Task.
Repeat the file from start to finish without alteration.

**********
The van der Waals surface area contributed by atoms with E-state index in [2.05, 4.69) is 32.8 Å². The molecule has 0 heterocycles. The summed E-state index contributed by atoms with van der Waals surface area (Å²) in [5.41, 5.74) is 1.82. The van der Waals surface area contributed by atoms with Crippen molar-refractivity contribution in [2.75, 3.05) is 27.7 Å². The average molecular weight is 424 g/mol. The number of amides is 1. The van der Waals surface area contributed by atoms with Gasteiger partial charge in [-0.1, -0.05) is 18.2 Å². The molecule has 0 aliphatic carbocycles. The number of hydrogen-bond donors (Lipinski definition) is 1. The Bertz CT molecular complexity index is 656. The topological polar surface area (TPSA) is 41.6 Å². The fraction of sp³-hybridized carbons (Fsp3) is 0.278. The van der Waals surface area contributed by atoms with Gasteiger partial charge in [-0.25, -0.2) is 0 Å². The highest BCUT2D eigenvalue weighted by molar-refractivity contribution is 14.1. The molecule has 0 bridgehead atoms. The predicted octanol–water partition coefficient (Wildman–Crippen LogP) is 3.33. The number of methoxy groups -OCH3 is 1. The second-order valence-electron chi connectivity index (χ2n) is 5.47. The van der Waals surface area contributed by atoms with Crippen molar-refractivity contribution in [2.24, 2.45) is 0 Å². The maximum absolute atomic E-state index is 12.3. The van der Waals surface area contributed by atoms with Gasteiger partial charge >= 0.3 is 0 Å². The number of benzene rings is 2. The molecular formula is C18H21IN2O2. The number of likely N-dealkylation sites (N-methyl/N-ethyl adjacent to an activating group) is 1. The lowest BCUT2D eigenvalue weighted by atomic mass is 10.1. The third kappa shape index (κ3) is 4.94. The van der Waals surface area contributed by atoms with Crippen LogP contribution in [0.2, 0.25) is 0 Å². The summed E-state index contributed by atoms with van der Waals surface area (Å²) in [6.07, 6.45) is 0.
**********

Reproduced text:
The van der Waals surface area contributed by atoms with E-state index in [2.05, 4.69) is 32.8 Å². The molecule has 0 heterocycles. The summed E-state index contributed by atoms with van der Waals surface area (Å²) in [5.41, 5.74) is 1.82. The van der Waals surface area contributed by atoms with Crippen molar-refractivity contribution in [2.75, 3.05) is 27.7 Å². The average molecular weight is 424 g/mol. The number of amides is 1. The van der Waals surface area contributed by atoms with Gasteiger partial charge in [-0.1, -0.05) is 18.2 Å². The molecule has 0 aliphatic carbocycles. The number of hydrogen-bond donors (Lipinski definition) is 1. The Bertz CT molecular complexity index is 656. The topological polar surface area (TPSA) is 41.6 Å². The fraction of sp³-hybridized carbons (Fsp3) is 0.278. The van der Waals surface area contributed by atoms with Gasteiger partial charge in [-0.25, -0.2) is 0 Å². The highest BCUT2D eigenvalue weighted by molar-refractivity contribution is 14.1. The molecule has 0 bridgehead atoms. The predicted octanol–water partition coefficient (Wildman–Crippen LogP) is 3.33. The number of methoxy groups -OCH3 is 1. The second-order valence-electron chi connectivity index (χ2n) is 5.47. The van der Waals surface area contributed by atoms with Crippen molar-refractivity contribution in [2.24, 2.45) is 0 Å². The maximum absolute atomic E-state index is 12.3. The van der Waals surface area contributed by atoms with Gasteiger partial charge >= 0.3 is 0 Å². The number of benzene rings is 2. The molecular formula is C18H21IN2O2. The number of likely N-dealkylation sites (N-methyl/N-ethyl adjacent to an activating group) is 1. The lowest BCUT2D eigenvalue weighted by atomic mass is 10.1. The third kappa shape index (κ3) is 4.94. The van der Waals surface area contributed by atoms with Crippen LogP contribution in [0.2, 0.25) is 0 Å². The summed E-state index contributed by atoms with van der Waals surface area (Å²) in [6.07, 6.45) is 0.